Plutarch's life reveals, by its markedly polemical tone, the extent to which the facts about the regal period were being debated by antiquarians in the late Republic. Known as the establisher of the Roman state religion, Numa was credited with the establishment or regularization of the main religious figures and officials in Rome, including the pontifices, vestals, and flamines. He is supposed as well to have been responsible for the formation of the calendar; it is fairly certain that the Roman calendar actually came into use some one hundred years later. The calendar is interesting as an index of the way religion might have functioned as a means of social control, how closely intertwined were the exercises of sacred and secular power. The Roman senate, after all, met in a temple. One of the many inheritances the Romans had from the Etruscans was the art of divination, of looking into the future by means of observing the flights of birds or the entrails of sacrificial victims. For any major public undertaking it was necessary to determine whether the gods would be favorable to it at any one time; moreover, certain days were automatically favorable days for the conduct of public business, while other days were certainly not (dies fasti and dies nefasti). Only the holder of one of the highest of the traditional magistracies, the curule officials, had the right to take the auspices; the curule magistracies were originally just the two consuls. (Compare the Etruscan plaque from Caere, showing the king seated on the curule throne; = Scullard, Etruscan Cities pl. 100). In their absence the curule magistrates were the dictator and his master of horse (magister equitum); later other curule magistracies were added (the praetor, censor, and curule aedile). The extent to which the patres monopolized the right to take the auspices and presence in the priestly colleges is disputed, but it is clear that from an early stage declaring a day nefas could bring any planned public proceedings to a halt. It is significant that the Roman calendar was not published until 304 BC, and that the opening of all of the priesthoods to the plebeians was supposed to have been one of the last concessions won in the struggle of the orders (by the lex Ogulnia).
There may be a way to finding a historical kernel to the annalistic tradition through Numa. His name ought to be Etruscan, although Plutarch identifies him as Sabine and Pompilius could be either Sabine or Etruscan. Plutarch has Numa living in the Regia, and this building's remains in the Forum Romanum may hold a clue. The earliest object to emerge from the excavation of it is a Bucchero cup, dating to around 625 BC and having the word REX painted on it; this, at least, seems to confirm that there were kings at Rome. Excavation has also revealed that there were a number of phases of construction on the Regia, with the earliest of them going back into the seventh century. The first phase shows a courtyard, with a portico at one end and two chambers with a space between them. In the second phase, the courtyard is extended to enclose the two chambers. In the third phase, dated to around 550 BC, a door was added in the north wall and one of the chambers was eliminated; to this phase belong a series of architectural terracottas. After a destruction by fire around 530 BC, the Regia was rebuilt with a ground plan similar to that of the original, but with a new orientation. It was redesigned one final time at the end of the sixth century (phase 5) and that plan was retained in all subsequent renovations. Through all of the stages the Regia has more in common with domestic than with sacred architecture. In other words, for what it is worth, the ground plan of the building suggests that the early Roman king was a priest but not a god, and that tallies with the account of the annalistic tradition.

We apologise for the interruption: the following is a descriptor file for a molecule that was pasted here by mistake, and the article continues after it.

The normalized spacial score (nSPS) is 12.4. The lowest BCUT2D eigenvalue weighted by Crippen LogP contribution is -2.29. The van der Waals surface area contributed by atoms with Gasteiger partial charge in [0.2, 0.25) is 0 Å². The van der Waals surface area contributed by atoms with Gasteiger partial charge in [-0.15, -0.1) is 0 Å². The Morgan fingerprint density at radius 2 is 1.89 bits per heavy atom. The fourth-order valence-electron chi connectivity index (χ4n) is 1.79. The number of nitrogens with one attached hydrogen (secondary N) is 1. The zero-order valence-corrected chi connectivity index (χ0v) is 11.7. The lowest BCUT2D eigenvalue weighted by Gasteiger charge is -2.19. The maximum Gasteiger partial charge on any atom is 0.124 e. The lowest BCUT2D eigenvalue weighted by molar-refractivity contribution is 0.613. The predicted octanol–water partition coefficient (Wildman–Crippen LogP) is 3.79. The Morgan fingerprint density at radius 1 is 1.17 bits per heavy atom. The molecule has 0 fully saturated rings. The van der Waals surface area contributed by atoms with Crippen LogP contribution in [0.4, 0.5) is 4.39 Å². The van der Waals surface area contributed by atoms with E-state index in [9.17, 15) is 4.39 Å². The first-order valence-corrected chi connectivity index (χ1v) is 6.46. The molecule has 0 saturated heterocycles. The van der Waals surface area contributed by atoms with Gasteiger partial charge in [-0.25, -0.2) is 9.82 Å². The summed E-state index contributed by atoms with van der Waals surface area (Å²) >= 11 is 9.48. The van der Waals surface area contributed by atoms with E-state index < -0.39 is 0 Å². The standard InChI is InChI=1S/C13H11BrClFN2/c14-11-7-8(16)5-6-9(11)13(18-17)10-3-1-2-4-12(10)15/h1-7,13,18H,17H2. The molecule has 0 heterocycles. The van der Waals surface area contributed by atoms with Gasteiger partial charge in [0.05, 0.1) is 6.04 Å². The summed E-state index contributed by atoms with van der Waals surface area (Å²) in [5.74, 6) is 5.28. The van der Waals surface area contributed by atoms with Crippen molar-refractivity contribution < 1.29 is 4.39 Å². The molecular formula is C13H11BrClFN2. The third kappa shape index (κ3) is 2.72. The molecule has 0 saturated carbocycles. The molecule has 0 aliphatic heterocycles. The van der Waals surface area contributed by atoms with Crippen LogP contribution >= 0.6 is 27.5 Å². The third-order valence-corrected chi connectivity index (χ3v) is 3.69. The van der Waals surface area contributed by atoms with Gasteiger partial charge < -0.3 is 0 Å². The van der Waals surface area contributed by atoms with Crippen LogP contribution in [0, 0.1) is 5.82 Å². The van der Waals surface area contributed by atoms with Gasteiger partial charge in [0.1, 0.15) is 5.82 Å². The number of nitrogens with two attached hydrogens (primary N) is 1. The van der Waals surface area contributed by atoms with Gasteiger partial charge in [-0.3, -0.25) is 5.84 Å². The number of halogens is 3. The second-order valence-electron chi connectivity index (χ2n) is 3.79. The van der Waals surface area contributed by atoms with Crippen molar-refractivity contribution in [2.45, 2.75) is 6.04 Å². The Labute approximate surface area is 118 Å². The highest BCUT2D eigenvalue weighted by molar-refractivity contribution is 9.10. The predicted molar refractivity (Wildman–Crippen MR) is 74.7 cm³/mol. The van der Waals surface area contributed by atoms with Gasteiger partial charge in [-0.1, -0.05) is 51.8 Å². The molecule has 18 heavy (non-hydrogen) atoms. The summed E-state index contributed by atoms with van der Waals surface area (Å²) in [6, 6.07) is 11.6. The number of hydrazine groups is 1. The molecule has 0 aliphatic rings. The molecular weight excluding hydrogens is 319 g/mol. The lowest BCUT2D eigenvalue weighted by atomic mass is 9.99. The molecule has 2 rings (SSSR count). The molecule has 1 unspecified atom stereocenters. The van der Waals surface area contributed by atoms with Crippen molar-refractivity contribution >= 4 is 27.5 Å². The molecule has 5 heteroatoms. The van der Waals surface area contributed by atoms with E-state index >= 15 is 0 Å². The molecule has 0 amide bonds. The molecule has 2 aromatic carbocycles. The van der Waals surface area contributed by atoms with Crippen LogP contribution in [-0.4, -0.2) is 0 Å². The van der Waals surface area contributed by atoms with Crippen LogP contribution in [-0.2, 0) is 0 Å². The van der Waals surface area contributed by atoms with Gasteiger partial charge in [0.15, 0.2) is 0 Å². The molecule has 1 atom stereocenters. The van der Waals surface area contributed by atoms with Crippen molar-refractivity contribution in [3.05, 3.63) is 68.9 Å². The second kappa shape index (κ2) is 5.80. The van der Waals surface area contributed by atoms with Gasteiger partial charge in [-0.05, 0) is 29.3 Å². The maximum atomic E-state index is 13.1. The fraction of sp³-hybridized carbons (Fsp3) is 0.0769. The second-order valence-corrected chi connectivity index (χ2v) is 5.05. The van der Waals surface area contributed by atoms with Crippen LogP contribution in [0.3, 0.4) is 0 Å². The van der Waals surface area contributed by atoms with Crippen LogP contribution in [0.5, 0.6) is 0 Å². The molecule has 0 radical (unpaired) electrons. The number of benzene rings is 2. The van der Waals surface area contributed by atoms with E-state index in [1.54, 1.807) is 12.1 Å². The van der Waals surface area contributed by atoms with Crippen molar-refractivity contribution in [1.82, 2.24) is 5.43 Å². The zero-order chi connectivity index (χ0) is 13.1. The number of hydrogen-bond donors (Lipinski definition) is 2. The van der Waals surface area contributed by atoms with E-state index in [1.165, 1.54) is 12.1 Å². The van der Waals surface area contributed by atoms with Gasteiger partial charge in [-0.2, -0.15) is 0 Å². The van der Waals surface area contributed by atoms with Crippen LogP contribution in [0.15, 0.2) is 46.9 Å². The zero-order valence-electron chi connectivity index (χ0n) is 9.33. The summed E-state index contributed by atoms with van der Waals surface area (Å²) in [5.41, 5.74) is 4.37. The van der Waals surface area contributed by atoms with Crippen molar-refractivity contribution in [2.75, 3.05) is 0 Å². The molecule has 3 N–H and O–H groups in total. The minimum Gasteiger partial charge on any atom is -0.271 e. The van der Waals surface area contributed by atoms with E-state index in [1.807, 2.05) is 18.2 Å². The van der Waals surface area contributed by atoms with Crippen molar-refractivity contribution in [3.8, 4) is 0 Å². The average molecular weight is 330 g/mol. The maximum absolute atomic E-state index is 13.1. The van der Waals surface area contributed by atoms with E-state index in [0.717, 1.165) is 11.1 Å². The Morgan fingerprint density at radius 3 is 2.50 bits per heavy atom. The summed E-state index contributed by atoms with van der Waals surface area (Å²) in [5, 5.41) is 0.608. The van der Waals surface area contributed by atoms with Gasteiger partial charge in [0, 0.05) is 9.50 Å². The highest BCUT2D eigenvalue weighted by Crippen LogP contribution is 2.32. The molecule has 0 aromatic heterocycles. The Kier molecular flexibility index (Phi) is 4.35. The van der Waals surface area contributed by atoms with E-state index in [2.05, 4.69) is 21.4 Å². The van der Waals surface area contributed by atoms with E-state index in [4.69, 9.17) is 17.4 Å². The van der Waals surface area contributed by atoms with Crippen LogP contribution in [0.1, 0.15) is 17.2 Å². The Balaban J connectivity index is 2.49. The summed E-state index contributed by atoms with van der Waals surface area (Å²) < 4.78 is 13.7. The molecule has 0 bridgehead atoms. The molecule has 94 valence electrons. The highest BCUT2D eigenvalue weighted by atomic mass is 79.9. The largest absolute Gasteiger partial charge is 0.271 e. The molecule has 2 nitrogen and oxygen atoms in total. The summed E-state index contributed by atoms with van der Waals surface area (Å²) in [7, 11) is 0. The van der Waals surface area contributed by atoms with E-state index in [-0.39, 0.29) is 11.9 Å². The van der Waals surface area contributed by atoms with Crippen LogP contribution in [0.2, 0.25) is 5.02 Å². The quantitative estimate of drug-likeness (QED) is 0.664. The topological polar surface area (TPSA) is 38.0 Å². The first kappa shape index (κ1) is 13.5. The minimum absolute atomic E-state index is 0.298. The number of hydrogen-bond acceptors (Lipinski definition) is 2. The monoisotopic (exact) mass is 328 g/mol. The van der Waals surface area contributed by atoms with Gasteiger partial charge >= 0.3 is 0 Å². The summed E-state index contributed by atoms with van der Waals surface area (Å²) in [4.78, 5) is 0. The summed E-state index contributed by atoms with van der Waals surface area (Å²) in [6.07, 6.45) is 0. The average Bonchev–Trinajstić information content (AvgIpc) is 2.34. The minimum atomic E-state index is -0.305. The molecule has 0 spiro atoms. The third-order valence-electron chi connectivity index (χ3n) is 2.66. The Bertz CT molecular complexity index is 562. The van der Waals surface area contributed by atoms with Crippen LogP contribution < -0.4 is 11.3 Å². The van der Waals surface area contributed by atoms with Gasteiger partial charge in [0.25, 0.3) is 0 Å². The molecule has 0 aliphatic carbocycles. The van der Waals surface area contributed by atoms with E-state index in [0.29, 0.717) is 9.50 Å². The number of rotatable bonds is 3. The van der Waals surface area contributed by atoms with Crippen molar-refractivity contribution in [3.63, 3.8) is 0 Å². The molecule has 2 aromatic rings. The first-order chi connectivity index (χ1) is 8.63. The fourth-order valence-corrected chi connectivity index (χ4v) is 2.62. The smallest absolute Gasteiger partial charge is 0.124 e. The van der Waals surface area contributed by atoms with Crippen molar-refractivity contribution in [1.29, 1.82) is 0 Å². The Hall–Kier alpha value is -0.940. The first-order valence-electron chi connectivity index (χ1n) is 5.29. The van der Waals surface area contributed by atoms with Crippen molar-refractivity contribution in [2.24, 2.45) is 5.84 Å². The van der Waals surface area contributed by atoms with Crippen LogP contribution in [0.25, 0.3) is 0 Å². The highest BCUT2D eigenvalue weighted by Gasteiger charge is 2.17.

Finally, there is the lapis niger, discovered in 1899 by the northern corner of the Forum Romanum at the foot of the Capitoline. Roman authors believed that the lapis niger marked a tomb, which they identify variously as that of Faustulus (the shepherd who rescued Romulus and Remus), or Hostilius (grandfather of the king Tullus Hostilius; DH 3.1.2), or Romulus himself. Actually, as it turned out, no one was buried there. The stone was not a grave marker but rather a king of boundary stone marking off a sacred precinct. It is dated on the basis of the letter forms to the second quarter of the sixth century BC. The tufa rock is of the same type as that used in the Servian Wall (Grotto Oscura), but the date finds confirmation from the pottery in the fill in a pool next to the monument. The text is a sacred law, probably establishing the spot as inviolable. It mentions the king twice in the dative case; other secure words include: sakros 'cursed' iouxmenta 'oath' iouested 'just'. In sum, the lapis niger confirms the presence of kings at Rome, at least towards the end of what the annalist thought of as the regal period, and confirms too that they had some religious role. It does not, however, get us any closer to someone named Numa Pompilius. Neither can we find archaeological confirmation for any building supposed to have been raised by Numa's successor, Tullus Hostilius. The building of the first Curia is attributed to him (Varro Ling. 5.155); the Curia Hostilia is the meeting place of the senate of Rome. But there are no archaeological traces, because it was completely rebuilt as the Curia Julia by Augustus in 29 BC. However, Tullus Hostilius (who was primarily remembered as a warrior king) is supposed to have captured Alba Longa, and as we have seen the evidence from the early graves does show a close affinity between the people of the Alban Hills and those on the site of Rome.